Sanja Ivekovic is an artist whose works are inspired by both her native Croatia and the role of women in modern day society, primarily through video and photography. This is a significant retrospective of her work and is spread across two galleries — the South London Gallery (SLG) in Peckham and Calvert 22 in Shoreditch.
Considering the political subject matter she works with, it's no surprise to find plenty of pieces at the SLG that are high impact. Among them is a magazine featuring 15 models wearing sunglasses, but beneath each headshot is a story of a woman who has suffered from domestic abuse. It's a sobering expose on the contrast of how women are portrayed in magazines and often harsh realities.
Along similar lines is a video of the artist drawing lines on her face much like a cosmetic surgeon would. She then rubs off these lines leaving her face covered with smudges. It powerfully conveys the artist's view of the ugliness that underlies cosmetic enhancements.
Contrasting with these hard-hitting works are some that fall wide of the mark. Ivekovic has paired photographs of missing teenagers with those of fashion models to demonstrate how the media has homogenised the appearance of women. But to our eyes they are very different, a smiling teenager triggers feelings of optimism and happiness while a pouting model is presented as an object of desire, and so we couldn't draw the same conclusion.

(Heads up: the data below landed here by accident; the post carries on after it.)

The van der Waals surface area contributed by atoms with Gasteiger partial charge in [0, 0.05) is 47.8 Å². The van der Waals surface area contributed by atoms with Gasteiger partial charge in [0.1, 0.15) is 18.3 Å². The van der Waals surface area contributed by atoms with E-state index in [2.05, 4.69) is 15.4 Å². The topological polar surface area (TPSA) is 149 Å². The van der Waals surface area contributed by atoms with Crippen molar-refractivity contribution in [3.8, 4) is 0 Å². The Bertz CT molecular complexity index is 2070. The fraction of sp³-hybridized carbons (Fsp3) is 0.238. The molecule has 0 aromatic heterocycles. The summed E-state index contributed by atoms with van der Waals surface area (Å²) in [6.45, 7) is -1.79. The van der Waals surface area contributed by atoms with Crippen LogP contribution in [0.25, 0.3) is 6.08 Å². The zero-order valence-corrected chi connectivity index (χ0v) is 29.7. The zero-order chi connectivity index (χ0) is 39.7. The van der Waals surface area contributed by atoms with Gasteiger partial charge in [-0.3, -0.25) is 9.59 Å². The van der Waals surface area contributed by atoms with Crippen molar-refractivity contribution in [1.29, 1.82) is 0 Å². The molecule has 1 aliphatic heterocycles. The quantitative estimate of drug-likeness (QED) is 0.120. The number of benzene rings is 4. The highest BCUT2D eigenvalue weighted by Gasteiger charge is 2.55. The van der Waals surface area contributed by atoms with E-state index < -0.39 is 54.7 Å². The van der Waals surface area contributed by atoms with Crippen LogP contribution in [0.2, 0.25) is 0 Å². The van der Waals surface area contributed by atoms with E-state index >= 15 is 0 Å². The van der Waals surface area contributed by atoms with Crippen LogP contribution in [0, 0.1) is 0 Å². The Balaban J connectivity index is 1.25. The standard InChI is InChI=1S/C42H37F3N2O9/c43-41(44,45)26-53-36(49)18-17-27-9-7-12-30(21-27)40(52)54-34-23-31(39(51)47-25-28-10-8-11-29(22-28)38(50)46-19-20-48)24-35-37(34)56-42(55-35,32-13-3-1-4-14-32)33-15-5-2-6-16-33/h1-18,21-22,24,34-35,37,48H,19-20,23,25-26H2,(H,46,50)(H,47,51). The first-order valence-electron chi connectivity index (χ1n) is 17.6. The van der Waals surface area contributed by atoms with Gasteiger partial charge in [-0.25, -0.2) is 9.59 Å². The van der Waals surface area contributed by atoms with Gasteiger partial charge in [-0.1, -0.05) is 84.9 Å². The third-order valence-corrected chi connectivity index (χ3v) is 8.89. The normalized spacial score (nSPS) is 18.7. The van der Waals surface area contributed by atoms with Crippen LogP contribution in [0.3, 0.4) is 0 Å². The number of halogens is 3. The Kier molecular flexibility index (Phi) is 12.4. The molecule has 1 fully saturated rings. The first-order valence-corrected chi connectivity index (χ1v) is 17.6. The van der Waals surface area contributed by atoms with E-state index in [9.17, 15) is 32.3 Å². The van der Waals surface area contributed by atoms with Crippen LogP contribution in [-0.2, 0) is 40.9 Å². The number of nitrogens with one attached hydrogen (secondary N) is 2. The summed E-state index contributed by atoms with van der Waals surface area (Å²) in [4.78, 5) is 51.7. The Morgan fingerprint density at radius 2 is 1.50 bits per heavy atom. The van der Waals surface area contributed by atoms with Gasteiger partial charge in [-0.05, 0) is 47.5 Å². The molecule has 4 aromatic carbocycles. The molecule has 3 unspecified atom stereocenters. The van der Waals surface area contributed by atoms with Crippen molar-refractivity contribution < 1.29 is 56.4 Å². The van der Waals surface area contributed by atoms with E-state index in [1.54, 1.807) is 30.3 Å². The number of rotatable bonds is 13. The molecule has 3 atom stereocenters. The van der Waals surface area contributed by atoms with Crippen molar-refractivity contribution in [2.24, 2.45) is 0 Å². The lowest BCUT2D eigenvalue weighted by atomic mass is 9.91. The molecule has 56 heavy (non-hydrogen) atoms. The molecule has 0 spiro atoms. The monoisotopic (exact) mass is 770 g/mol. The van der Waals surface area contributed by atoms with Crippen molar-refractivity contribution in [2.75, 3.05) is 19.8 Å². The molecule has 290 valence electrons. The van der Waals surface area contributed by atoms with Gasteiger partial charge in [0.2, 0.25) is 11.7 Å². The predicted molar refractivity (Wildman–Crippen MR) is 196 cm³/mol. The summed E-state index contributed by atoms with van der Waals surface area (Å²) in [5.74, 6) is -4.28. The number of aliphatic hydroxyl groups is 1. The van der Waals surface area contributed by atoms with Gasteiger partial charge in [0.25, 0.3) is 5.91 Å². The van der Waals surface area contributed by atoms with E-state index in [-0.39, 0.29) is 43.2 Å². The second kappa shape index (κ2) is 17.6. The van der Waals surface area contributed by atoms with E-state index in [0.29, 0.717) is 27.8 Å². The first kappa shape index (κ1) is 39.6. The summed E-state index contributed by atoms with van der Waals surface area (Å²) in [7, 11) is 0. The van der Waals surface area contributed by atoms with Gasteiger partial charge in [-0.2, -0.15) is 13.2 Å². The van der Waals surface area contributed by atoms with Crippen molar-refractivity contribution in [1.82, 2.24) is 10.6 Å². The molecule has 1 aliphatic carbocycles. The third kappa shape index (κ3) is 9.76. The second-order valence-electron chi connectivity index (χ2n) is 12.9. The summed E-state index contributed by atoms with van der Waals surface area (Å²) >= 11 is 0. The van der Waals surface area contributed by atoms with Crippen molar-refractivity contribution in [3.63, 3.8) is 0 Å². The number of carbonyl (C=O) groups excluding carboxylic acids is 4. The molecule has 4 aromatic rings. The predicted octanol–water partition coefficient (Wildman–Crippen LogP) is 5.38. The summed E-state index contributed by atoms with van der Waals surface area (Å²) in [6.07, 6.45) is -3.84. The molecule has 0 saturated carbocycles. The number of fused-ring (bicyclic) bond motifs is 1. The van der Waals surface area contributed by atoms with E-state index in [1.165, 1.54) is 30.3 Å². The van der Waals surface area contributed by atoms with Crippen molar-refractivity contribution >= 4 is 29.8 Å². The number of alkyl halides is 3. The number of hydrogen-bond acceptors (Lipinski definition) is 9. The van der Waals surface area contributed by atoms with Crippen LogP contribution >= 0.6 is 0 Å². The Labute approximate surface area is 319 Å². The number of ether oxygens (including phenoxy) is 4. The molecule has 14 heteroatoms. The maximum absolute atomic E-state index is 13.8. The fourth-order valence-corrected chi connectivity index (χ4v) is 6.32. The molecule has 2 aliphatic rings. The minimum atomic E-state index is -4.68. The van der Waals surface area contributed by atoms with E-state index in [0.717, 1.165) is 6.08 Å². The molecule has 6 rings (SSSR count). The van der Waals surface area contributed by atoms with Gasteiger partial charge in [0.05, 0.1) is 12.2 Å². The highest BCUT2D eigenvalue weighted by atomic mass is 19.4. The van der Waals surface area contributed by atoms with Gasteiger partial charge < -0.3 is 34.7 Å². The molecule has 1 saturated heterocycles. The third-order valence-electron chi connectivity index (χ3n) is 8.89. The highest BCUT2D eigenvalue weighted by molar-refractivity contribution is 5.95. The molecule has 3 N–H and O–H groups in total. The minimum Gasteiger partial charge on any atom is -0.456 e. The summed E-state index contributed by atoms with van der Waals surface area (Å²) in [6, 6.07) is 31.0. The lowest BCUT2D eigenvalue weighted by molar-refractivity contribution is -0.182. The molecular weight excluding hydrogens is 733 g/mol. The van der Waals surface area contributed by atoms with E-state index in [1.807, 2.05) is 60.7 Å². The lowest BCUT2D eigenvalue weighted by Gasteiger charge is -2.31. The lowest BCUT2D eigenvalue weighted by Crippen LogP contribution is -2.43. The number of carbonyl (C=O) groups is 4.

The artist has also created a fashion shoot of heavily made-up women dressed in masks and camouflage uniforms. These are contrasted with pictures of men similarly dressed in war zones. It's a statement on how men and women under similar circumstances are viewed the same, but a contrast with women in war would've presented a much more powerful view about how war and suffering are agnostic towards gender, even if society might not be.
The accompanying smaller exhibition at Calvert 22 is along similar lines to the SLG show but has a greater focus on the repression the artist experienced growing up in the former Yugoslavia.
Ivekovic's work can be either potent or lacking direction, but at its strongest it's a powerful insight into the roles of women in modern society.